Port & Polish

MAR 12 – As a designer, I often find myself analyzing the ways in which companies visually communicate. Visual communication might seem like a broad term, but to me it encompasses the way in which your favorite brand presents itself to the world, to its stakeholders, and to its consumers and fans. I also feel that the way an entity presents itself to the world is a reflect of the way the company sees itself.

“You promote what you permit.” ~ Some guy, I’m sure.

Indycar is having its official Open Test this week in Birmingham, Alabama, at the Barber Motorsports Park. It’s two days of testing that started with a Media Day on Monday. Given that this is the first time in six months that the series will be somewhere, in front of people, in an official capacity, I just can’t help but feel like you’d want that ever-important first impression (of the year) to be a good one. With the assembled press there, with teams and drivers on hand, you’d want your presence to be felt as a series. That’s not even taking into account the six months of turmoil the Indycar series, its management, and us fans have endured with the firings, non-firings, rumors, leaks, hirings, interims that’ve been a staple of this seasons winter months.

With all that’s happened, you would think that Indycar would put on its Sunday-bests for the world to see that things aren’t as tumultuous as maybe we thought. That doesn’t seem to be the case at Barber. With an off-season of more questions than answers, Indycar (the company) threw up a big, fat zero. A donut. An ‘L’. Jenna Fryer wrote a piece on this very subject. Instead, drivers were left to their own devices when the subject of management, or the direction of the series, or how to make things better comes up. The bus, effectively, had no driver.

But, fine. No one from Indycar management addressed the assembled media. I’m sure there’s a good reason. But back to the topic of visual communication: I’ve had the belief that it’s not expensive to do things the right way. It’s not inherently expensive to design things well, or have a cohesive brand. It costs no more to have a cohesive, well-thought-out brand than it does to hire someone to do a bad job. In the world of design, a bad job can cost as much – if not more – than a job well done. And I’ve always lived by the idea that you can buy nice (once), or end up having to buy twice (nice the second time). Start-ups and small businesses manage to cultivate their brand and present it to the world in effective, evocative, and inexpensive ways. Indycar should be able to do the same.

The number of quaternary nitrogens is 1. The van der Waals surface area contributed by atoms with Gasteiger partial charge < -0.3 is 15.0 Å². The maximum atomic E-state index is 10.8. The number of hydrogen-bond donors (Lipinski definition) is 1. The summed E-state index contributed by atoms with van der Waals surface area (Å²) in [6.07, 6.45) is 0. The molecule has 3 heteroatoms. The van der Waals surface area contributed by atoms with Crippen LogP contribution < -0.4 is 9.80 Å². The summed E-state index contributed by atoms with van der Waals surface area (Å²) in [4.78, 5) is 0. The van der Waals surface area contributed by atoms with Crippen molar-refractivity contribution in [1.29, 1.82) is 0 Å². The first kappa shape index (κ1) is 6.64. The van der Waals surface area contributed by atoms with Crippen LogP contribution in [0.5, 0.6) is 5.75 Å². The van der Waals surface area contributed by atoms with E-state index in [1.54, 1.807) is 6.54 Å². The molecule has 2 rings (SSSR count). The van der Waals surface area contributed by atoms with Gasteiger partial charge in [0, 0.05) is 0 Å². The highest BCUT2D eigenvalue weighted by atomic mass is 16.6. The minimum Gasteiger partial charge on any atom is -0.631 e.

What inspired me to mention this? It started with the Indycar mini-series, #theoffseason – the series in which four of Indycars biggest personalities pull off some decent comedy in the form of 12 separate videos. The problem with that is the fact that it looks like it was made by high school students. But I plan to talk about that in another post. Specifically, what sparked this post is that I saw a picture on Kevin Lee‘s twitter feed of Will Power speaking with the press at Barber media day.

BFMHAOqCcAA9uzc.jpg-largeI just can’t help but feel like the series could do so much better than this. I’m going to be a bit harsh here, but it’s actually kind of embarrassing that this is how Indycar presents itself. This is how the series communicates with the world visually: a wrinkled vinyl backdrop and an office table. To me it screams high school football advertisements.

Maybe it’s unfair to compare, but this is how Formula 1 presents itself:

l__q0c8603-4l__79p4722-4I’m not saying you have to build a small set to present yourself to the world properly, but perhaps something in between would suffice for Indycar – something a bit more concrete and alluring and sexy. Not necessarily expensive – just something that looks like you put forth an effort.

This is a long “Warm-Up” post but it’s a subject somewhat close to my heart. If Indycar is looking for someone to help put together an inexpensive, cohesive, aesthetically pleasing platform in which to showcase itself, I’m available.


Leave a Reply

Fill in your details below or click an icon to log in:

WordPress.com Logo

You are commenting using your WordPress.com account. Log Out /  Change )

Google+ photo

You are commenting using your Google+ account. Log Out /  Change )

Twitter picture

You are commenting using your Twitter account. Log Out /  Change )

Facebook photo

You are commenting using your Facebook account. Log Out /  Change )

Connecting to %s

%d bloggers like this: